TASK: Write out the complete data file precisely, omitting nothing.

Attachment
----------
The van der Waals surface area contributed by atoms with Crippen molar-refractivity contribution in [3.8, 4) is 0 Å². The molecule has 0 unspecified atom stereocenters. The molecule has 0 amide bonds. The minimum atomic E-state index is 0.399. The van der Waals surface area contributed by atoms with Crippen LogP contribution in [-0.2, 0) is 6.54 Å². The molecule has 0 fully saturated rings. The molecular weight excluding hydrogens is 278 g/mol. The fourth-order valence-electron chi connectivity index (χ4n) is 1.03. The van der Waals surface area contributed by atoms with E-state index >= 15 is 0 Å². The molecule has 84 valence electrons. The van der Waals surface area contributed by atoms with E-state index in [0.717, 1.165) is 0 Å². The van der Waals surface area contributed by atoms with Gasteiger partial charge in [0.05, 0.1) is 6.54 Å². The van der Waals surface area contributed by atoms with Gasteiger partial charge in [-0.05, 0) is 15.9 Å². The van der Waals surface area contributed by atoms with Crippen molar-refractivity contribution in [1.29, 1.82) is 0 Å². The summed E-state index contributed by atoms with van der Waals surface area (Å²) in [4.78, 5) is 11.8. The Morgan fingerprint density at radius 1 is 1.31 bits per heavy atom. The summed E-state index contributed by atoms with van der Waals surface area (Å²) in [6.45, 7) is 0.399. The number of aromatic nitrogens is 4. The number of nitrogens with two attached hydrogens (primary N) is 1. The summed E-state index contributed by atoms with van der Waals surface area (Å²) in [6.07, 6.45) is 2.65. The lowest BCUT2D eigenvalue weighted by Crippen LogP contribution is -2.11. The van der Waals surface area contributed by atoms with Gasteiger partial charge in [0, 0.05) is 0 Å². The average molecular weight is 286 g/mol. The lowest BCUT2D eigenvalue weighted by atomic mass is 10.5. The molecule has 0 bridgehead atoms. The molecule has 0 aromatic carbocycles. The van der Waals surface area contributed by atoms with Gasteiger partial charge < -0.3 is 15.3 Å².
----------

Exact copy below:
The van der Waals surface area contributed by atoms with Crippen molar-refractivity contribution in [3.8, 4) is 0 Å². The molecule has 0 unspecified atom stereocenters. The molecule has 0 amide bonds. The minimum atomic E-state index is 0.399. The van der Waals surface area contributed by atoms with Crippen LogP contribution in [-0.2, 0) is 6.54 Å². The molecule has 0 fully saturated rings. The molecular weight excluding hydrogens is 278 g/mol. The fourth-order valence-electron chi connectivity index (χ4n) is 1.03. The van der Waals surface area contributed by atoms with E-state index >= 15 is 0 Å². The molecule has 84 valence electrons. The van der Waals surface area contributed by atoms with E-state index in [0.717, 1.165) is 0 Å². The van der Waals surface area contributed by atoms with Gasteiger partial charge in [0.05, 0.1) is 6.54 Å². The van der Waals surface area contributed by atoms with Gasteiger partial charge in [-0.05, 0) is 15.9 Å². The van der Waals surface area contributed by atoms with Crippen molar-refractivity contribution in [1.29, 1.82) is 0 Å². The summed E-state index contributed by atoms with van der Waals surface area (Å²) in [4.78, 5) is 11.8. The Morgan fingerprint density at radius 1 is 1.31 bits per heavy atom. The summed E-state index contributed by atoms with van der Waals surface area (Å²) in [6.45, 7) is 0.399. The number of aromatic nitrogens is 4. The number of nitrogens with two attached hydrogens (primary N) is 1. The summed E-state index contributed by atoms with van der Waals surface area (Å²) in [6.07, 6.45) is 2.65. The lowest BCUT2D eigenvalue weighted by Crippen LogP contribution is -2.11. The van der Waals surface area contributed by atoms with Gasteiger partial charge in [0, 0.05) is 0 Å². The average molecular weight is 286 g/mol. The lowest BCUT2D eigenvalue weighted by atomic mass is 10.5. The molecule has 0 bridgehead atoms. The molecule has 0 aromatic carbocycles. The van der Waals surface area contributed by atoms with Gasteiger partial charge < -0.3 is 15.3 Å².